WASHINGTON: The word ''axis'' becomes portentous in times of war.
In 2002, then president George W. Bush made great mileage with ''axis of evil'', lumping Iran, Iraq and North Korea together as state sponsors of terror as he beat the drum for war in Iraq. On Tuesday a senior Iranian figure invoked the word, as Tehran openly threw its weight behind the beleaguered Assad regime in Syria.
During a high-profile appearance in Damascus, Iranian national security adviser Saeed Jalili was quoted on Syrian TV, declaring Syria to be ''an essential part of the axis of resistance'', which Tehran would not allow ''to be broken in any way''.
The rhetoric is common enough in the flowery language of the region. A placard brandished at a Palestinian demonstration in Jerusalem last year described Syria as husn al-uruba wa al-muqawama - the fortress of resistance and Arabness.
But used in the Syrian capital by Jalili, it cut through another layer of pretence over what is unfolding in Syria. Yes, there is a Syrian people's resistance movement that deserves support. But it is getting more foreign help than any of the other uprisings in the region because its objective is to topple Bashar al-Assad; and because of where the Syrian dictator sits in the regional crossfire.
Assad, a Shiite-aligned Alawite, is a vital ally of Iran because Syria is the conduit through which Tehran supplies, trains and funds Hezbollah, the Shiite political-militia force in Lebanon, through which Tehran can pressure Israel. So a blow struck against Syria, is a blow against Iran - which these days hovers with great uncertainty between negotiations, crippling sanctions and the possibility of war with the West and Israel over its nuclear ambitions.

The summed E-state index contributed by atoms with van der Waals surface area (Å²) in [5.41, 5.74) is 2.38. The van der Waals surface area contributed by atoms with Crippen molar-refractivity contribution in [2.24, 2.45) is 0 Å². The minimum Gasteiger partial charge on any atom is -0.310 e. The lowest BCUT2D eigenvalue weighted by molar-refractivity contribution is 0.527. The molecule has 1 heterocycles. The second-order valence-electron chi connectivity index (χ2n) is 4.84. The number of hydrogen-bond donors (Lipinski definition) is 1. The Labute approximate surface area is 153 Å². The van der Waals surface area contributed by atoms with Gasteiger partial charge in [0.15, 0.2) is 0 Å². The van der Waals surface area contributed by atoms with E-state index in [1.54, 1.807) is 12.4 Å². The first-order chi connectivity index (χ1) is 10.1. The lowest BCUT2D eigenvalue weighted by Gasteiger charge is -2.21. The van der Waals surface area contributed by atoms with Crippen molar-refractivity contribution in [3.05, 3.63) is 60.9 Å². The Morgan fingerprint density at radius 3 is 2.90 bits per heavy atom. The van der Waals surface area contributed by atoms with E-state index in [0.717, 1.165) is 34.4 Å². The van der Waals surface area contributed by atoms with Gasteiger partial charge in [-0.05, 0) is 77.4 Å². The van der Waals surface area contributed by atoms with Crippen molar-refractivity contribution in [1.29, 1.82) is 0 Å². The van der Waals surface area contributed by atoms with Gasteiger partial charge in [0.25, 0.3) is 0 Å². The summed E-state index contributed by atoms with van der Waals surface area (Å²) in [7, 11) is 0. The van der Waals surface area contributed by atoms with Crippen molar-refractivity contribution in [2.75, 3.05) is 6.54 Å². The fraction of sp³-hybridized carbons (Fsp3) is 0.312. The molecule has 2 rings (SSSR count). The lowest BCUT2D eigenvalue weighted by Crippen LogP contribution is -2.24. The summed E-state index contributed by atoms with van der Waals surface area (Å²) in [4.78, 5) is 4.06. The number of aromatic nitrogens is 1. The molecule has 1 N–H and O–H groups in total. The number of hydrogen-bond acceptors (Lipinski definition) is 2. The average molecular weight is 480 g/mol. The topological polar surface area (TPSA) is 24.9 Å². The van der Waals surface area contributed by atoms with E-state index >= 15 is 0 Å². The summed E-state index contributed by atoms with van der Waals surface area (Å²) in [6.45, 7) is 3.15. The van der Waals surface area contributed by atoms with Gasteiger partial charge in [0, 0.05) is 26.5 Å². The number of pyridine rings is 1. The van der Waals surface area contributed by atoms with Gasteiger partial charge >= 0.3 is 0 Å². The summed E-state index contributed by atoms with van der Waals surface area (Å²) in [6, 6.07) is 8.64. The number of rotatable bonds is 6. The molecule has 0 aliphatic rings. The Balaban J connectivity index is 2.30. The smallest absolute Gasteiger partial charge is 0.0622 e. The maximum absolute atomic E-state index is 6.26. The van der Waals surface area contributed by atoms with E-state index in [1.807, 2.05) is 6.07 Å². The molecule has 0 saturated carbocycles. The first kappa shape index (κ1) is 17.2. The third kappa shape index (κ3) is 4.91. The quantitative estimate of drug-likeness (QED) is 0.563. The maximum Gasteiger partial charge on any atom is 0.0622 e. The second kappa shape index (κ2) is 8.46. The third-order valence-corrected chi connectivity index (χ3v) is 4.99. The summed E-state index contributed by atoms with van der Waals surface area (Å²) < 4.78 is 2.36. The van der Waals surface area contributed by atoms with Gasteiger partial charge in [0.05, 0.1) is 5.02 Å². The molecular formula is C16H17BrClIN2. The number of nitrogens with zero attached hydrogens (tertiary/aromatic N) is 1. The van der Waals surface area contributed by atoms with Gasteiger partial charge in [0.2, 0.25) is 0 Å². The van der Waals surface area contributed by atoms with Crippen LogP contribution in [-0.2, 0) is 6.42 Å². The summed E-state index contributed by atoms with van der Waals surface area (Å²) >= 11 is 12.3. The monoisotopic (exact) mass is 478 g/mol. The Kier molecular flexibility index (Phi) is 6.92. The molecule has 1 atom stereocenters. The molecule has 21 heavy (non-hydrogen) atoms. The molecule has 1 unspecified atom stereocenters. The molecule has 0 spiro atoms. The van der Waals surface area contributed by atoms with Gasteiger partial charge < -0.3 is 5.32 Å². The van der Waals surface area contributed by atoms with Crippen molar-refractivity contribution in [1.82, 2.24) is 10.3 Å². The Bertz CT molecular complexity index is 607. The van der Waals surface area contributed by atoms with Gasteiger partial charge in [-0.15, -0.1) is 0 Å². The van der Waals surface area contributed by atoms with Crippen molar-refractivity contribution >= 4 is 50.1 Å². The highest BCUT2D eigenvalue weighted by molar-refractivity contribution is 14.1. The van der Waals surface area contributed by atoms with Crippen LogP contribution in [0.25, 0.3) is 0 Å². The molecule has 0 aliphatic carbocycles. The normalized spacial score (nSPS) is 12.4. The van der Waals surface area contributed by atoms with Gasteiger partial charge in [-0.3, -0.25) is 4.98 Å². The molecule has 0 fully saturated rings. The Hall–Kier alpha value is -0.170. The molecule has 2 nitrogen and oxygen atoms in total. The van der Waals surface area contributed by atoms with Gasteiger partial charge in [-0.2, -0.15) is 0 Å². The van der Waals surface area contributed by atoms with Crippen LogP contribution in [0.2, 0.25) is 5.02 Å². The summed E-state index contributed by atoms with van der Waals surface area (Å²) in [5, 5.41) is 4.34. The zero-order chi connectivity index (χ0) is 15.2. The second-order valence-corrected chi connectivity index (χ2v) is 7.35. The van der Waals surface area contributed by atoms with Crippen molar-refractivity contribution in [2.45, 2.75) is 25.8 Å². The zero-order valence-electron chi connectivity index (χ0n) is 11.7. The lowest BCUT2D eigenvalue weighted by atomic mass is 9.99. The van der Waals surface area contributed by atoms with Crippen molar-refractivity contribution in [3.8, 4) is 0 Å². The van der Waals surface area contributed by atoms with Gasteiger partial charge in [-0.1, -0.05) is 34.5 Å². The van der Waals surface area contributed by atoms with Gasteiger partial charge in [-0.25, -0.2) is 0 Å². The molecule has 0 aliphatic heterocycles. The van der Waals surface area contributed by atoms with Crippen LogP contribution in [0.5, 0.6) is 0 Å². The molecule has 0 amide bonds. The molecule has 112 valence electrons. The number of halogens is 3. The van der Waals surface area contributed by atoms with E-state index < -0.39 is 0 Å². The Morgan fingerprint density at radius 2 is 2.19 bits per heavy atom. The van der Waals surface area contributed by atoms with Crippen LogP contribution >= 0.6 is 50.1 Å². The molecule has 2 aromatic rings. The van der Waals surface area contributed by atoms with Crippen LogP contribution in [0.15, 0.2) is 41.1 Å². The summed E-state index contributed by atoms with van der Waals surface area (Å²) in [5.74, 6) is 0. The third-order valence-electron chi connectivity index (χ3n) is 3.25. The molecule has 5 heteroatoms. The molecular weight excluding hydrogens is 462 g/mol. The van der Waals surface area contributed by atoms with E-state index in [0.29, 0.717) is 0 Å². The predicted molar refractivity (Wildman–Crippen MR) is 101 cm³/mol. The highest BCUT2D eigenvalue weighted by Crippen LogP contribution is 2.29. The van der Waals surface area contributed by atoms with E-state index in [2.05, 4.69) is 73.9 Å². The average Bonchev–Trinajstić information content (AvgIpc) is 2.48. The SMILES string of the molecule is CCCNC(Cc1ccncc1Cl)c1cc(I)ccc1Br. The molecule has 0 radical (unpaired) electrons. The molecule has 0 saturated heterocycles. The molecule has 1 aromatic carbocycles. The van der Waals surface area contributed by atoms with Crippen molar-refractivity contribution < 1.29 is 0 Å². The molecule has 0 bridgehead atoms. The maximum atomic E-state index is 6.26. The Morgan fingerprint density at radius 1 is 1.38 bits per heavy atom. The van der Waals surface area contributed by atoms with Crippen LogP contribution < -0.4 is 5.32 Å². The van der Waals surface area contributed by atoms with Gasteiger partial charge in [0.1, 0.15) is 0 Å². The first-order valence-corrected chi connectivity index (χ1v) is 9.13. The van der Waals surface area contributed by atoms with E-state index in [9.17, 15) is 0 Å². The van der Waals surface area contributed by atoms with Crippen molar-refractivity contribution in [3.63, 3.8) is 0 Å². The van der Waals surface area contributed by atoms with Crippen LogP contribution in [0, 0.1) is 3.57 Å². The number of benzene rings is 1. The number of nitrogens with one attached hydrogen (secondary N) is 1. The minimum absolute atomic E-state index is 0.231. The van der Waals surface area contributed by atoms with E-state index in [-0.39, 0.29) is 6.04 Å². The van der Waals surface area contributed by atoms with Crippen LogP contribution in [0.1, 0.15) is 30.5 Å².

Regionally, there is a Sunni-Shiite power-struggle - Iran, Syria and Hezbollah and, at times, Iraq, versus the rest, who are Sunni.
It all means that the conflict in Syria already is a proxy war. Claims in Washington and London that their aid to the rebels is ''non-lethal'' are meaningless when it is lumped in with what is presumed to be lethal aid, or cash that can buy lethal supplies, coming from Saudi Arabia and the Gulf.
Jalili was telling the world that Iran is doing the same for Damascus and it will be twisting the arms of others - Moscow, Beijing and several other Arab nations among them - at a conference scheduled in Tehran today.
Several interpretations were made of Jalili's visit and words - Tehran had no option but to stick with Assad; Jalili was there to test the resilience of what was left of the Assad regime, with a view to better understanding the implications for Tehran in the event of a collapse in Damascus; he was trying to wrap his head around what might be needed from Tehran to stave of Assad's demise; it was a diplomatic push to fill the void left by the departure of would-be UN peace broker Kofi Annan; he was telling the world "we are involved - we are inside the battle".